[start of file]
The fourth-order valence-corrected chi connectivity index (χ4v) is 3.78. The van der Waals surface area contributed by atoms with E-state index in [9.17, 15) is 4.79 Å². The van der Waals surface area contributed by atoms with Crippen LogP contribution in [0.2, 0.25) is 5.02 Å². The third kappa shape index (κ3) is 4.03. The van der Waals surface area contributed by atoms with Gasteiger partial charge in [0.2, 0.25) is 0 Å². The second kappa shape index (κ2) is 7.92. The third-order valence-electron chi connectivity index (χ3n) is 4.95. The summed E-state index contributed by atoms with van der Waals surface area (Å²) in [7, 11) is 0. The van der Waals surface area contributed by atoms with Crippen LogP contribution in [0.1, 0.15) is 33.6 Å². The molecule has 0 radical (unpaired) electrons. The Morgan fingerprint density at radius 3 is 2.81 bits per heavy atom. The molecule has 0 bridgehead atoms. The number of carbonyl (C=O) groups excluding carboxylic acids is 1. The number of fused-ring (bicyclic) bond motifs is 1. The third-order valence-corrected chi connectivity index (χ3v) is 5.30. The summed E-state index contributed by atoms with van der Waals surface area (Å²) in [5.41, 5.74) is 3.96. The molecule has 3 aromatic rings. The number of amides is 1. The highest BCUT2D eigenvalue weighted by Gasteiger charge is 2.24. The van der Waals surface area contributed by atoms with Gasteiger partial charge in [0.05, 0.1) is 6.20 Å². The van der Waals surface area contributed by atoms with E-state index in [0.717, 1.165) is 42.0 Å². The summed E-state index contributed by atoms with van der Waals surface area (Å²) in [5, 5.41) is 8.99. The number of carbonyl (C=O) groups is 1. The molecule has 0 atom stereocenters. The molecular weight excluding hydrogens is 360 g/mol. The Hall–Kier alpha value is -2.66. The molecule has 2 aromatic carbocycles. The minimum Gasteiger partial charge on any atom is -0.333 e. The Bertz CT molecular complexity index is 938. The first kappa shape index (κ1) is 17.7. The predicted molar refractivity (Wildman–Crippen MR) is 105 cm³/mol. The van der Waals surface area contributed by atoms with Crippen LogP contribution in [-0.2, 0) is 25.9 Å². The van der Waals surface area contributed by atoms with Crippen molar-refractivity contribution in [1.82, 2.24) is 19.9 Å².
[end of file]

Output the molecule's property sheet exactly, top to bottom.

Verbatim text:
The fourth-order valence-corrected chi connectivity index (χ4v) is 3.78. The van der Waals surface area contributed by atoms with E-state index in [9.17, 15) is 4.79 Å². The van der Waals surface area contributed by atoms with Crippen LogP contribution in [0.2, 0.25) is 5.02 Å². The third kappa shape index (κ3) is 4.03. The van der Waals surface area contributed by atoms with Gasteiger partial charge in [0.2, 0.25) is 0 Å². The second kappa shape index (κ2) is 7.92. The third-order valence-electron chi connectivity index (χ3n) is 4.95. The summed E-state index contributed by atoms with van der Waals surface area (Å²) in [7, 11) is 0. The van der Waals surface area contributed by atoms with Crippen LogP contribution in [0.1, 0.15) is 33.6 Å². The molecule has 0 radical (unpaired) electrons. The Morgan fingerprint density at radius 3 is 2.81 bits per heavy atom. The molecule has 0 bridgehead atoms. The number of carbonyl (C=O) groups excluding carboxylic acids is 1. The number of fused-ring (bicyclic) bond motifs is 1. The third-order valence-corrected chi connectivity index (χ3v) is 5.30. The summed E-state index contributed by atoms with van der Waals surface area (Å²) in [5.41, 5.74) is 3.96. The molecule has 3 aromatic rings. The number of amides is 1. The highest BCUT2D eigenvalue weighted by Gasteiger charge is 2.24. The van der Waals surface area contributed by atoms with Gasteiger partial charge in [0.05, 0.1) is 6.20 Å². The van der Waals surface area contributed by atoms with E-state index in [0.717, 1.165) is 42.0 Å². The summed E-state index contributed by atoms with van der Waals surface area (Å²) in [5, 5.41) is 8.99. The number of carbonyl (C=O) groups is 1. The molecule has 0 atom stereocenters. The molecular weight excluding hydrogens is 360 g/mol. The Hall–Kier alpha value is -2.66. The molecule has 2 aromatic carbocycles. The minimum Gasteiger partial charge on any atom is -0.333 e. The Bertz CT molecular complexity index is 938. The first kappa shape index (κ1) is 17.7. The predicted molar refractivity (Wildman–Crippen MR) is 105 cm³/mol. The van der Waals surface area contributed by atoms with Crippen LogP contribution in [-0.2, 0) is 25.9 Å². The van der Waals surface area contributed by atoms with Crippen molar-refractivity contribution in [1.82, 2.24) is 19.9 Å².